PENTICTON - Noise dust, lighting, toxic sprays and aesthetics are just some of the reasons why council shouldn’t choose Munson Mountain as a location for a BMX track, at least according to those who spoke out against the proposal yesterday.
Residents packed council chambers yesterday evening, April 4, to express their views in a protracted public hearing, which lasted nearly three hours, on the prospect of the city’s BMX track being relocated to 630 Munson Mountain Rd.
City staff tried to prepare for the meeting, handing out numbers to the more than 30 people wanting to speak about proposed zoning amendment on the property which would allow its use as a BMX track. The number for and against the zoning change was split about 50-50.
Penticton BMX Club President Andrew Bayston said a new track at Munson Mountain could add 100 new members to the club’s present membership of 75. He noted the track surface was durable and would not create dust, adding the club would comply with environmental guidelines and follow best practises for safety.
“It’s a beautiful spot, we want to keep it that way, but we want to use it and enjoy it,” Bayston said.
Several people insisted their issue was not with the BMX track, but with its location, calling its placement on Munson Mountain an 'inappropriate use'. Others feared lights would be installed, resulting in late night use, a fear downplayed by several BMX club members.
Fear unsupervised use of the facility would lead to problems and 'unacceptable risk' to the city, were also voiced, with some people saying the location would also add increased maintenance costs.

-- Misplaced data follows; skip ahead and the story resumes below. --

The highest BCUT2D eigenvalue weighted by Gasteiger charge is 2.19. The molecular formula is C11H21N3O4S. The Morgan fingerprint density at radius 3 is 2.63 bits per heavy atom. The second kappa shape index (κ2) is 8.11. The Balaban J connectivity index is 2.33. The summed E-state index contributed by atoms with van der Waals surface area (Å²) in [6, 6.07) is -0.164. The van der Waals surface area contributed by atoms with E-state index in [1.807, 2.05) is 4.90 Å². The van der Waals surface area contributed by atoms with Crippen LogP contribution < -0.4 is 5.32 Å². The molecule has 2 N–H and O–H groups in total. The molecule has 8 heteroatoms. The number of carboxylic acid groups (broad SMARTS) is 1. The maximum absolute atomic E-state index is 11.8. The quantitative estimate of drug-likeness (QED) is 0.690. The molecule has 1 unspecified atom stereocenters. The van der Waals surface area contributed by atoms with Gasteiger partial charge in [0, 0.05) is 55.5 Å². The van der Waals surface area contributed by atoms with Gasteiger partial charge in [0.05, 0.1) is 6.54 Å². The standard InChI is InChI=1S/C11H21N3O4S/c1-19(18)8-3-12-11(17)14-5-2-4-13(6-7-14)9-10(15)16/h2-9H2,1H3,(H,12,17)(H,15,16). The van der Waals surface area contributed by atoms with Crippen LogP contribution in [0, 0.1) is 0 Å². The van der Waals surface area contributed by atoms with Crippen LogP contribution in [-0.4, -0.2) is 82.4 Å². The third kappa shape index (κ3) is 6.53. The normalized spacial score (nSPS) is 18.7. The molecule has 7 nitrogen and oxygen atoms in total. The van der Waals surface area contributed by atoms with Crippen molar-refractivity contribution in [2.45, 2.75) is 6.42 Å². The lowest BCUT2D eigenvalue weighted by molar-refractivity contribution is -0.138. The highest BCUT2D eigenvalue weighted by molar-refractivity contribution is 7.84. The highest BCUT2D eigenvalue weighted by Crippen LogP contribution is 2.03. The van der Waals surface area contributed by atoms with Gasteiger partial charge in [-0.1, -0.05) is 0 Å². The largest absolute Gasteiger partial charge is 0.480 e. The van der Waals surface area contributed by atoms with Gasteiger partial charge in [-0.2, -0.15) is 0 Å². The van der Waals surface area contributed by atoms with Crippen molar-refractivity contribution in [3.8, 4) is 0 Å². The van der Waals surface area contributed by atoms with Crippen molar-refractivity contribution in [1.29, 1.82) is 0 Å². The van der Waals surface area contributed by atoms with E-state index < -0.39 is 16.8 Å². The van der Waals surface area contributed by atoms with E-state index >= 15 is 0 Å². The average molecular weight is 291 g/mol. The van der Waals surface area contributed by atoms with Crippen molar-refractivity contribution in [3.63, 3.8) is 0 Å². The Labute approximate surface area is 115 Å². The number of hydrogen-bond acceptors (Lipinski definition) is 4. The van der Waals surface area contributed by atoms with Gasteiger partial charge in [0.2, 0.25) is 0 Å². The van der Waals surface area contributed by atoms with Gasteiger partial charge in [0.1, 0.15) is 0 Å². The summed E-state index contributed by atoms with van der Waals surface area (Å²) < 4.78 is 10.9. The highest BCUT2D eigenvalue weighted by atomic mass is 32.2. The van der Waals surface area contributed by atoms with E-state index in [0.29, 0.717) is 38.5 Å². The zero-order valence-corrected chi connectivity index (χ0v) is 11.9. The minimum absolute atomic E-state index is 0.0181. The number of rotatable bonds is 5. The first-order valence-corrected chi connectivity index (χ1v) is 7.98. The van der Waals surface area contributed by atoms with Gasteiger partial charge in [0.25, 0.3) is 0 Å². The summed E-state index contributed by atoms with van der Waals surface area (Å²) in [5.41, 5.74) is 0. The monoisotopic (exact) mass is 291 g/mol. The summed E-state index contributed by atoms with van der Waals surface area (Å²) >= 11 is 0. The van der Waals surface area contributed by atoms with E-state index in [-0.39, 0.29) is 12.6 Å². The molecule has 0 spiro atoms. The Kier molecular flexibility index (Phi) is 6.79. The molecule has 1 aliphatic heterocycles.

Orchardist Edward Swan said he isn't against BMX, but is against the location. He said he uses toxic sprays, which were capable of drifting up to a half mile, and maintaining toxicity for up to two weeks, depending on the weather during spraying times. He also noted the highway near Munson Mountain has been the location of fatal accidents in the past, calling it one of the worst corners in the city for accidents.
Council was also urged by Penticton resident Lynn Kelsey to delay making a decision, noting two councillors were missing from the meeting. She suggested council look at using one of the two Penticton schools slated for closure, adding that wasn’t an option available to them when the debate first began more than a year ago.
Council then took up the debate a short time after the public hearing ended, with Coun. Sentes admonishing those against the proposal for 'not listening', noting most of the detractors' concerns had already been addressed.
"The notion of peace and tranquility being disturbed is over stated," she said.
Mayor Jakubeit said new information brought forward in the public hearing 'changed the landscape' somewhat, and said he would like more time to study the issue.
"Both sides have made valid arguments," he said, noting adding another month of two to the decision wouldn't overly stall the project.
Coun. Konanz noted the lack of animosity displayed by both sides in the public hearing debate, calling the discussion a passionate one by both sides.
"No one is making this track out of cement. It is being made of dirt, so, as one speaker said, if it doesn't work, we can level it," she said, adding making the decision to make it a park with a BMX track was good for the community for now.
Coun. Sayeed said his concerns involved noise, noting bylaws were in place to control it, while Coun. Martin said he was prepared to move the issue along, although he also noted he would favour just giving the bylaws second reading.
"I feel confident the BMX Club is going to take care of it the way they said they would," he said.
Council voted in favour on both the necessary amendments on both bylaws, with only Jakubeit opposed. Councillors Max Picton and Campbell Watt were absent.
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